Coronavirus

Houston To Resume Some Public Events In Limited Capacity After COVID-19 Cancellations

After suspending public events in March in response to the coronavirus, the city of Houston will begin allowing some permitted events to resume in a limited capacity.

Brinton Averil Smith performs Castelnuovo-Tedesco’s Cello Concerto with the Houston Symphony and conductor Kazuki Yamada in Jones Hall, April 2017.

The city of Houston will begin allowing some permitted events to resume in a limited capacity after suspending all such gatherings amid the COVID-19 pandemic, Mayor Sylvester Turner said in a press conference Wednesday.

Turner said that the city will approve a limited number of public events at what he refers to as "controlled venues" with specific health and safety guidelines in place.

The rules include limiting operations to 25% occupancy, requiring attendees wear masks and practice social distancing, and screening attendees with temperature checks and coronavirus-related questions.

"We choose to be more cautious than aggressive at this time with this virus," Turner said.

Live events held in what Turner called uncontrolled, outdoor venues — such as parades, festivals, biking events and fun runs — will remain prohibited, and will likely continue to be off limits through the end of the year, the mayor said.

The prospect of the annual Thanksgiving Day parade is "doubtful," Turner added.

Other guidelines venues must meet in order to hold events include signage encouraging healthy and safety, and a “social distance map” provided to the city prior to permitting to establish occupancy. Event producers were also encouraged to switch to cashless transactions, including parking validation and purchases.

Mayor Sylvester Turner updates the public on public events resuming in Houston, at a Sept. 9, 2020 press conference.

Three events have already been granted approval to take place under the 25% threshold.

The Houston Texans will hold a drive-in tailgate for the team's season opener with a maximum of 100 cars and four people per vehicle Thursday evening. The Houston Symphony will hold a 150-guest concert at Jones Hall. And the Houston Dynamo will allow fans into the stadium with less than 25% capacity.

The change shows a shift in the city's pandemic event policy after cancelling all events permitted or sponsored by the city on March 11, after Turner announced an emergency health declaration that cut short the Houston Livestock Show and Rodeo.

The Wednesday announcement comes after weeks of declining coronavirus positivity rates in Houston, which currently rests at 6.6%. The positivity rate remains above the 5% goal that Turner and the Houston Health Department had previously identified as a target to hit by the end of August.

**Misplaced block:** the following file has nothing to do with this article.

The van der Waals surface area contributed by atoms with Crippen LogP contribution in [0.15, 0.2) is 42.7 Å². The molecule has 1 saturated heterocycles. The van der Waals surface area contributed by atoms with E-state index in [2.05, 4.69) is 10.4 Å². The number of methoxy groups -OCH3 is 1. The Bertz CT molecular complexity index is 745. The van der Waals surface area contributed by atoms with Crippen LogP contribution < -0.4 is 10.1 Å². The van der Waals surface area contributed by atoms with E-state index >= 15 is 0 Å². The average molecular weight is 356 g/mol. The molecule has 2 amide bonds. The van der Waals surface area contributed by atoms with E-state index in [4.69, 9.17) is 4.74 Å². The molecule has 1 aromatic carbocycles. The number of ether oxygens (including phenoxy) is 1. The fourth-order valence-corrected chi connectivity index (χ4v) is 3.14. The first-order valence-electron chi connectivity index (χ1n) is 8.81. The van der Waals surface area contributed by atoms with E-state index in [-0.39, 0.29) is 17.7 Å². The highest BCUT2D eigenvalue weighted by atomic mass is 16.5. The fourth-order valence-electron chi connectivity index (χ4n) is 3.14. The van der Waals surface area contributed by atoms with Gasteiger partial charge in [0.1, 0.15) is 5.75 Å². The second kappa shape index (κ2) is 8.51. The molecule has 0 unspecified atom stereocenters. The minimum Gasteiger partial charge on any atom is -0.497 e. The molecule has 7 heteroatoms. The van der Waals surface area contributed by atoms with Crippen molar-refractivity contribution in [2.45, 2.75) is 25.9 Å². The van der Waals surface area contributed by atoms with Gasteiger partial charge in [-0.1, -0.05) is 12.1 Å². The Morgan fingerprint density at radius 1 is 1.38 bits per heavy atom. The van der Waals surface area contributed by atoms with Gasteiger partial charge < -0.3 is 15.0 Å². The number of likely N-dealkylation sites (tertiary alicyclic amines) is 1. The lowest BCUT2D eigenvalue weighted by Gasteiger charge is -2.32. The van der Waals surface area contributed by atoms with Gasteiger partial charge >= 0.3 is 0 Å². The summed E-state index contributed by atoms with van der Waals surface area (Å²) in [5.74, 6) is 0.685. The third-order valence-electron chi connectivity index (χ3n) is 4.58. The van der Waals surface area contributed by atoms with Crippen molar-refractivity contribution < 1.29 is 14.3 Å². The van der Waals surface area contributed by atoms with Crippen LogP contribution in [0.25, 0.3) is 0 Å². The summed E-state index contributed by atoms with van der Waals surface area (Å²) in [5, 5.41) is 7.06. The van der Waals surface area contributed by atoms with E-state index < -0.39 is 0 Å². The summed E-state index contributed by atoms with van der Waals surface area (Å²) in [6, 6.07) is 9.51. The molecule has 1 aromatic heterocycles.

On Wednesday, the health department announced 223 new coronavirus cases, bringing the total to 66,488 cases. There were also eight new deaths, bringing the total to 906 deaths since the pandemic began.

In the event that the city experiences a spike in coronavirus cases, Turner and Houston Health Authority David Persse said that the city will reevaluate its events plan.

"There is no elimination of the risk,” Persse said. “This is a question of managing the risk."

“Like any other chain, it’s only as strong as the weakest link,” Persse said.

But some in the arts feel the new protocols may not be enough to save the live events industry.

Hillary Hart, the executive director of Theatre Under the Stars, said on Town Square with Ernie Manouse Wednesday that shows at the Hobby Center for the Performing Arts needed 42% capacity to break even.

According to Hart, Theatre Under the Stars has a roughly $47 million impact on Houston every year,

"It's quite extensive, the radius and the ripple that happens when our company goes away," Hart said.

Louis Messina of Messina Touring Group voiced similar concerns on the show.

Operating at 25% capacity would not make economic sense for his business, he said.

"I don't even know what the protocols are going to be beyond the obvious," he said about reopening. "One thing I know we won't be doing is playing to 50% capacities."

Additional reporting by Matt Harab

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